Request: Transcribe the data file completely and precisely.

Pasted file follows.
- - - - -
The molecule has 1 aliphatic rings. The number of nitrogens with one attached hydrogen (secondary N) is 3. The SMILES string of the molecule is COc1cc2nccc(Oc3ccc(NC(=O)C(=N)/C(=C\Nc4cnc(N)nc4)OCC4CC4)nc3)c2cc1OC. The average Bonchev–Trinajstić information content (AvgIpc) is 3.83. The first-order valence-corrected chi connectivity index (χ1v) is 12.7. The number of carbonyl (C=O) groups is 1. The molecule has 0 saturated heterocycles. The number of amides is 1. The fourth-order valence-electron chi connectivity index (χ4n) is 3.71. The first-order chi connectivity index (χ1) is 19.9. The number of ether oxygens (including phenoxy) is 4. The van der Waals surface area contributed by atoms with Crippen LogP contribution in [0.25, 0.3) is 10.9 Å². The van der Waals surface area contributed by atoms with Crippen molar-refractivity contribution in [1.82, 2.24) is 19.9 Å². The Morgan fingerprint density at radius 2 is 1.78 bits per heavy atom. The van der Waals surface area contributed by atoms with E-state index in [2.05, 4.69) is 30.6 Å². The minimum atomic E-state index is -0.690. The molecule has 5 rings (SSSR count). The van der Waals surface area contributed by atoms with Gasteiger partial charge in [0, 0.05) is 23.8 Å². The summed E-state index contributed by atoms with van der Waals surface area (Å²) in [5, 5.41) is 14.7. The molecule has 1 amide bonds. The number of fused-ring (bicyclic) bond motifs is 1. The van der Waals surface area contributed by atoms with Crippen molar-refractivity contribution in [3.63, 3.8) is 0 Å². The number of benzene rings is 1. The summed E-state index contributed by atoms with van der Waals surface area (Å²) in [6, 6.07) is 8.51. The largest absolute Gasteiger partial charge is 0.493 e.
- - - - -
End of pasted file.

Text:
The molecule has 1 aliphatic rings. The number of nitrogens with one attached hydrogen (secondary N) is 3. The SMILES string of the molecule is COc1cc2nccc(Oc3ccc(NC(=O)C(=N)/C(=C\Nc4cnc(N)nc4)OCC4CC4)nc3)c2cc1OC. The average Bonchev–Trinajstić information content (AvgIpc) is 3.83. The first-order valence-corrected chi connectivity index (χ1v) is 12.7. The number of carbonyl (C=O) groups is 1. The molecule has 0 saturated heterocycles. The number of amides is 1. The fourth-order valence-electron chi connectivity index (χ4n) is 3.71. The first-order chi connectivity index (χ1) is 19.9. The number of ether oxygens (including phenoxy) is 4. The van der Waals surface area contributed by atoms with Crippen LogP contribution in [0.25, 0.3) is 10.9 Å². The van der Waals surface area contributed by atoms with Crippen molar-refractivity contribution in [1.82, 2.24) is 19.9 Å². The Morgan fingerprint density at radius 2 is 1.78 bits per heavy atom. The van der Waals surface area contributed by atoms with E-state index in [2.05, 4.69) is 30.6 Å². The minimum atomic E-state index is -0.690. The molecule has 5 rings (SSSR count). The van der Waals surface area contributed by atoms with Gasteiger partial charge in [0, 0.05) is 23.8 Å². The summed E-state index contributed by atoms with van der Waals surface area (Å²) in [5, 5.41) is 14.7. The molecule has 1 amide bonds. The number of fused-ring (bicyclic) bond motifs is 1. The van der Waals surface area contributed by atoms with Crippen molar-refractivity contribution in [3.63, 3.8) is 0 Å². The number of benzene rings is 1. The summed E-state index contributed by atoms with van der Waals surface area (Å²) in [6, 6.07) is 8.51. The largest absolute Gasteiger partial charge is 0.493 e.